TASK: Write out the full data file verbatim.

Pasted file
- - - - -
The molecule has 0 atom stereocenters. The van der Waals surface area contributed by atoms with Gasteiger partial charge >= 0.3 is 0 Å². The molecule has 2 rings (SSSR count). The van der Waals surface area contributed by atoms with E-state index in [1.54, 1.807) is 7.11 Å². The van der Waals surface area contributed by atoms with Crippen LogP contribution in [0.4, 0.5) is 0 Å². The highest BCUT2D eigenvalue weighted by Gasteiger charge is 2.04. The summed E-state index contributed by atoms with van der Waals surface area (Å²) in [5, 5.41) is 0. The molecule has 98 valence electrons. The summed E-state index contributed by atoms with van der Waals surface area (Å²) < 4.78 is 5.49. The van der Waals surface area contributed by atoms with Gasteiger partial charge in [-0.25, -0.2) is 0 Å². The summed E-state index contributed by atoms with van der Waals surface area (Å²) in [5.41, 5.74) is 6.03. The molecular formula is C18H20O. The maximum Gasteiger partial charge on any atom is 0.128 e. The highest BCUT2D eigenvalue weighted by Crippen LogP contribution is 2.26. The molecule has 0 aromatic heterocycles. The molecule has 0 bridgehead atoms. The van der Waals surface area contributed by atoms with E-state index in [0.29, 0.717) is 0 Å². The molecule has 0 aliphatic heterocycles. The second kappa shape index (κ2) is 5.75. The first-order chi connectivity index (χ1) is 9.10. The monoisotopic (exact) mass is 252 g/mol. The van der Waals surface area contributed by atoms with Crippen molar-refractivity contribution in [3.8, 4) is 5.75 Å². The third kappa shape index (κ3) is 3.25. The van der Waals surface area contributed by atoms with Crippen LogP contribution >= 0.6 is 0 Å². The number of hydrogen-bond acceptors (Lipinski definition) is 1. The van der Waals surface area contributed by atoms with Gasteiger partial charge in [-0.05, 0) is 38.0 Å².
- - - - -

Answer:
The molecule has 0 atom stereocenters. The van der Waals surface area contributed by atoms with Gasteiger partial charge >= 0.3 is 0 Å². The molecule has 2 rings (SSSR count). The van der Waals surface area contributed by atoms with E-state index in [1.54, 1.807) is 7.11 Å². The van der Waals surface area contributed by atoms with Crippen LogP contribution in [0.4, 0.5) is 0 Å². The highest BCUT2D eigenvalue weighted by Gasteiger charge is 2.04. The summed E-state index contributed by atoms with van der Waals surface area (Å²) in [5, 5.41) is 0. The molecule has 98 valence electrons. The summed E-state index contributed by atoms with van der Waals surface area (Å²) < 4.78 is 5.49. The van der Waals surface area contributed by atoms with Gasteiger partial charge in [-0.25, -0.2) is 0 Å². The summed E-state index contributed by atoms with van der Waals surface area (Å²) in [5.41, 5.74) is 6.03. The molecular formula is C18H20O. The maximum Gasteiger partial charge on any atom is 0.128 e. The highest BCUT2D eigenvalue weighted by Crippen LogP contribution is 2.26. The molecule has 0 aromatic heterocycles. The molecule has 0 bridgehead atoms. The van der Waals surface area contributed by atoms with E-state index in [0.29, 0.717) is 0 Å². The molecule has 0 aliphatic heterocycles. The second kappa shape index (κ2) is 5.75. The first-order chi connectivity index (χ1) is 9.10. The monoisotopic (exact) mass is 252 g/mol. The van der Waals surface area contributed by atoms with Crippen molar-refractivity contribution in [3.8, 4) is 5.75 Å². The third kappa shape index (κ3) is 3.25. The van der Waals surface area contributed by atoms with Crippen LogP contribution >= 0.6 is 0 Å². The number of hydrogen-bond acceptors (Lipinski definition) is 1. The van der Waals surface area contributed by atoms with Gasteiger partial charge in [-0.05, 0) is 38.0 Å².